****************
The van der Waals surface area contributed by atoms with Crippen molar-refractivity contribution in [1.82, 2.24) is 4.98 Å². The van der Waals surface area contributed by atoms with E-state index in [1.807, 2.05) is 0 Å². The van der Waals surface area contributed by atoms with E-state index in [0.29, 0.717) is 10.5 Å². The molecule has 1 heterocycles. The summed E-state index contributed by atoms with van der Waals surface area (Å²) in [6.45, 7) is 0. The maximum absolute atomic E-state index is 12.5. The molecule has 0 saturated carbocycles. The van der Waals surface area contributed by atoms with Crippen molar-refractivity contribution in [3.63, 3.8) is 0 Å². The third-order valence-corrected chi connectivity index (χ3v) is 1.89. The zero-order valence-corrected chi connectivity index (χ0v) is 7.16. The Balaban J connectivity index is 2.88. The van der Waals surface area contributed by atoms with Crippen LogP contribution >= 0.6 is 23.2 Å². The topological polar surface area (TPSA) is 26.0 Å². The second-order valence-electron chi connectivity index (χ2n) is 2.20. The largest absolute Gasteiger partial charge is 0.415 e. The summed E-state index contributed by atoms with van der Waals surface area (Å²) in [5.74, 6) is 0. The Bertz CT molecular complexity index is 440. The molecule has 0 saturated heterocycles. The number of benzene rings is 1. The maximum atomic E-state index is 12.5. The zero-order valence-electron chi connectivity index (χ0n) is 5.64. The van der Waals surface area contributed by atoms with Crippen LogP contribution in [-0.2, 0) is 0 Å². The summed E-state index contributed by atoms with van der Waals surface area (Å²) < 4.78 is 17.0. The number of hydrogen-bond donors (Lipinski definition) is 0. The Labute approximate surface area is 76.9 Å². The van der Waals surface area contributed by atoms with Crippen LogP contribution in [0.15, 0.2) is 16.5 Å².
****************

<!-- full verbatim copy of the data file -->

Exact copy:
The van der Waals surface area contributed by atoms with Crippen molar-refractivity contribution in [1.82, 2.24) is 4.98 Å². The van der Waals surface area contributed by atoms with E-state index in [1.807, 2.05) is 0 Å². The van der Waals surface area contributed by atoms with E-state index in [0.29, 0.717) is 10.5 Å². The molecule has 1 heterocycles. The summed E-state index contributed by atoms with van der Waals surface area (Å²) in [6.45, 7) is 0. The maximum absolute atomic E-state index is 12.5. The molecule has 0 saturated carbocycles. The van der Waals surface area contributed by atoms with Crippen molar-refractivity contribution in [3.63, 3.8) is 0 Å². The third-order valence-corrected chi connectivity index (χ3v) is 1.89. The zero-order valence-corrected chi connectivity index (χ0v) is 7.16. The Balaban J connectivity index is 2.88. The van der Waals surface area contributed by atoms with Crippen LogP contribution >= 0.6 is 23.2 Å². The topological polar surface area (TPSA) is 26.0 Å². The second-order valence-electron chi connectivity index (χ2n) is 2.20. The largest absolute Gasteiger partial charge is 0.415 e. The summed E-state index contributed by atoms with van der Waals surface area (Å²) in [5.74, 6) is 0. The Bertz CT molecular complexity index is 440. The molecule has 0 saturated heterocycles. The number of benzene rings is 1. The maximum atomic E-state index is 12.5. The zero-order valence-electron chi connectivity index (χ0n) is 5.64. The van der Waals surface area contributed by atoms with Crippen LogP contribution in [-0.2, 0) is 0 Å². The summed E-state index contributed by atoms with van der Waals surface area (Å²) < 4.78 is 17.0. The number of hydrogen-bond donors (Lipinski definition) is 0. The Labute approximate surface area is 76.9 Å². The van der Waals surface area contributed by atoms with Crippen LogP contribution in [0.15, 0.2) is 16.5 Å².